Archdiocese, Prosecutors Agree to Deal over Withheld Information

By Denise Lavoie
Associated Press
November 18, 2005

[Links to the cited documents, which are publicly filed, have been provided by We have made additional redactions to the documents to keep confidential the name of an alleged victim and the name of a patient. We have also redacted the accused priest's social security number. See also a linked list of the selected Scanlan documents in chronological order.]

BOSTON --The Boston Archdiocese on Friday agreed to increase openness about its priests' backgrounds as part of a settlement with federal prosecutors investigating whether the church transferred a priest without revealing an allegation he'd "fooled around with kids."

The church was accused of withholding information about the Rev. William Scanlan from federal authorities when Scanlan became a chaplain at a Veterans Affairs hospital in Palo Alto, Calif., in 1999.

U.S. Attorney Michael Sullivan agreed to end a grand jury investigation without bringing charges against the archdiocese, if the church agreed to new reforms and reporting requirements.

Under the deal, the church is required to provide background information on priests in the military, the VA and federal prisons to federal prosecutors. The church must also provide detailed information about chaplain candidates, audit its policies for child protection, promptly report allegations of abuse and implement other anti-abuse programs and internal controls.

The archdiocese said in a statement it was pleased with the settlement, and added it "has consistently maintained that there was no basis for a criminal prosecution."

Neither the U.S. Attorney's Office or the archdiocese identified the chaplain, but a source close to the investigation who spoke on condition of anonymity confirmed previous press accounts that identified him as Scanlan, who once worked as a priest in Stoughton. [See Scanlan's archdiocesan assignment record.]

In the written agreement released Friday, federal prosecutors said the priest's personnel file contained notes written in 1987 by an unnamed bishop who was serving in a senior-level position in the Boston Archdiocese. The notes contained allegations from another priest that Scanlan had "fooled around with kids" during his assignment at a home for troubled adolescent boys, which was not identified. [An archdiocesan review of the Scanlan file states that the "unnamed bishop" was "RJB"—auxiliary bishop Robert J. Banks.]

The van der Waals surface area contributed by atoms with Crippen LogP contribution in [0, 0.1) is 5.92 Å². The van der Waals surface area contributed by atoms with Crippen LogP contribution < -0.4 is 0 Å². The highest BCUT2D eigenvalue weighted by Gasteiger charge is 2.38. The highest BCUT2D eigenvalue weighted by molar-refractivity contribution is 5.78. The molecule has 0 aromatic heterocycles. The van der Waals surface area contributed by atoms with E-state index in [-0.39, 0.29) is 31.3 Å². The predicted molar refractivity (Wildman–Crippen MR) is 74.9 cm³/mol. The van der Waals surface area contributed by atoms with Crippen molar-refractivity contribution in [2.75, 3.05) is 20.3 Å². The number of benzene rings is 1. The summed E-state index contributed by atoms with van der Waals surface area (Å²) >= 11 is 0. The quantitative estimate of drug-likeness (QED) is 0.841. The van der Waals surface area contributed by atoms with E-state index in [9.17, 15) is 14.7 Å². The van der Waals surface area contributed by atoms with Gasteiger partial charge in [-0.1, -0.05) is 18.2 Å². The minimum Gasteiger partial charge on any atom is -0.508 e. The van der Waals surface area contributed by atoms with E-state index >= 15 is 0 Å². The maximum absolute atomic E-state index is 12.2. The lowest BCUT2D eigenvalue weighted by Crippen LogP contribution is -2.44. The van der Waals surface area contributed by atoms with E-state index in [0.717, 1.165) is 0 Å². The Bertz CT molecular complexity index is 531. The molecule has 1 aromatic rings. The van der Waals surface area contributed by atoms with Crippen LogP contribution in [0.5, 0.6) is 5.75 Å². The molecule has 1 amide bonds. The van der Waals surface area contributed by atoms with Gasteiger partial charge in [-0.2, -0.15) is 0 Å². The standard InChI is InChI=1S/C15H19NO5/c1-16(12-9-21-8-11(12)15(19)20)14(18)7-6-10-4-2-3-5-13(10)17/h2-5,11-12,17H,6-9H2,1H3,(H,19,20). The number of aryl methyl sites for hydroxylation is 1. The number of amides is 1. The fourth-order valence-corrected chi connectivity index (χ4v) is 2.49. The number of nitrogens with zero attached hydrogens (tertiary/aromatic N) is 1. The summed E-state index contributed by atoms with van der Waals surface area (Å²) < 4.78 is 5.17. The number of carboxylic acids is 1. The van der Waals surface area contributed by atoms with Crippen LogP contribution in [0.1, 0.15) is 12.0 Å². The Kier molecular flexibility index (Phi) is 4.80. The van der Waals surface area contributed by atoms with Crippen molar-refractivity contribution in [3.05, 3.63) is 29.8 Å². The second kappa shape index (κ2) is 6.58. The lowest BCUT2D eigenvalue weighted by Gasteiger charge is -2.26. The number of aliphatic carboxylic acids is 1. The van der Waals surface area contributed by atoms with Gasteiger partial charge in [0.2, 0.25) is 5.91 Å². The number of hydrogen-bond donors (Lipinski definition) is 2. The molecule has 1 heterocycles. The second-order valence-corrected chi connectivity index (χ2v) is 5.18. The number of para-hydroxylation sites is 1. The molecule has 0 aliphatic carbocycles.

The file also contained a 1987 evaluation from a residential psychiatric treatment facility that indicated Scanlan had become infatuated with one of the boys. [The cited document is not the evaluation itself, but another archdiocesan summary of the Scanlan file. The summary quotes from a 1986 evaluation done after Scanlan checked himself into the House of Affirmation.]

In December 1998, Scanlan was hired by VA as a chaplain. As a condition of his employment, the U.S. Office of Personnel Management did a background investigation in which they sent forms to the Boston archdiocese seeking any "adverse information" about Scanlan. [Previously (on 6/1/98) Cardinal Law had recommended Scanlan as a chaplain, writing that he was "unaware of anything in his background which would render him unsuitable to work with minor children."]

Prosecutors alleged that in May 1999, a bishop [William F. Murphy] who had been Scanlan's supervisor "falsely certified that the Archdiocese of Boston had no adverse information," even though the bishop would have had access to the personnel file that included the abuse allegations.

They also allege that in June 1999, the local archdiocese received false assurances from the Boston archdiocese that cleared Scanlan to live [rather, minister] in a parish that included an elementary school. Prosecutors said the same bishop [Murphy] completed a form that "falsely stated" that Scanlan "has manifested no behavioral problems in the past that would indicate that he might deal with minors in an inappropriate manner."

Prosecutors would not name the bishop who allegedly provided false information.

Michael Fee, an attorney representing the archdiocese, disputed Sullivan's allegations, saying a priest who did not know Scanlan's personnel file existed prepared the form for the bishop to sign. That person "had no information about this priest being unfit or being the subject of allegations of sexual misconduct," Fee said.

He also said the references in Scanlan's file were not substantiated allegations of abuse.

In May 2000, after new allegations of sexual misconduct were made against Scanlan [see also Scanlan's denial], the archdiocese suspended his ministry pending an investigation. But neither Scanlan nor the archdiocese told Scanlan's supervisor at the VA facility, prosecutors allege.

A review board for the Boston Archdiocese found the new allegations were unsubstantiated and no criminal charges were filed against Scanlan. [Scanlan and the alleged victim were informed.]

No telephone listing could immediately be found for Scanlan, who is now retired and believed to be living in Rhode Island.














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